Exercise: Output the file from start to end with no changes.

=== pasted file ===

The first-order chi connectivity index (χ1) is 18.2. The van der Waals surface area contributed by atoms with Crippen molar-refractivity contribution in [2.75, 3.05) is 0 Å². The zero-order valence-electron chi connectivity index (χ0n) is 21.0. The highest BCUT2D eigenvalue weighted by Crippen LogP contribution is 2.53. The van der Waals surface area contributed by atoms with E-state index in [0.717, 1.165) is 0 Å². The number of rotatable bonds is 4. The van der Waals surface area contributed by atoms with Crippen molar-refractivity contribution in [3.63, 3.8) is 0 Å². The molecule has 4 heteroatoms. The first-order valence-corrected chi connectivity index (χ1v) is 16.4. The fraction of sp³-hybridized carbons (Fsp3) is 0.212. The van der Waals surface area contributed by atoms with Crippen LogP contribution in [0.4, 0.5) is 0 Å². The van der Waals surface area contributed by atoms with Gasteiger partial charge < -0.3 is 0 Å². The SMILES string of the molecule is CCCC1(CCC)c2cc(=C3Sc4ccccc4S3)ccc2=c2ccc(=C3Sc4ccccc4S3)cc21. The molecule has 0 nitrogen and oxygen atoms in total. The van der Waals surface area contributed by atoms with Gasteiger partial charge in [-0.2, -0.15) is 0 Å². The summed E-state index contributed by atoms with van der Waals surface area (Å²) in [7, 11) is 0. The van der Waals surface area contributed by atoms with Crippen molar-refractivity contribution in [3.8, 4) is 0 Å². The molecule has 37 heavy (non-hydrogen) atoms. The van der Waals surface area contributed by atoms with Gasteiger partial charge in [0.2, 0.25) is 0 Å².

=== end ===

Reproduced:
The first-order chi connectivity index (χ1) is 18.2. The van der Waals surface area contributed by atoms with Crippen molar-refractivity contribution in [2.75, 3.05) is 0 Å². The zero-order valence-electron chi connectivity index (χ0n) is 21.0. The highest BCUT2D eigenvalue weighted by Crippen LogP contribution is 2.53. The van der Waals surface area contributed by atoms with E-state index in [0.717, 1.165) is 0 Å². The number of rotatable bonds is 4. The van der Waals surface area contributed by atoms with Crippen molar-refractivity contribution in [3.63, 3.8) is 0 Å². The molecule has 4 heteroatoms. The first-order valence-corrected chi connectivity index (χ1v) is 16.4. The fraction of sp³-hybridized carbons (Fsp3) is 0.212. The van der Waals surface area contributed by atoms with Crippen LogP contribution in [0.4, 0.5) is 0 Å². The van der Waals surface area contributed by atoms with Gasteiger partial charge < -0.3 is 0 Å². The SMILES string of the molecule is CCCC1(CCC)c2cc(=C3Sc4ccccc4S3)ccc2=c2ccc(=C3Sc4ccccc4S3)cc21. The molecule has 0 nitrogen and oxygen atoms in total. The van der Waals surface area contributed by atoms with Gasteiger partial charge in [-0.2, -0.15) is 0 Å². The summed E-state index contributed by atoms with van der Waals surface area (Å²) in [7, 11) is 0. The van der Waals surface area contributed by atoms with Crippen molar-refractivity contribution in [3.8, 4) is 0 Å². The molecule has 37 heavy (non-hydrogen) atoms. The van der Waals surface area contributed by atoms with Gasteiger partial charge in [0.2, 0.25) is 0 Å².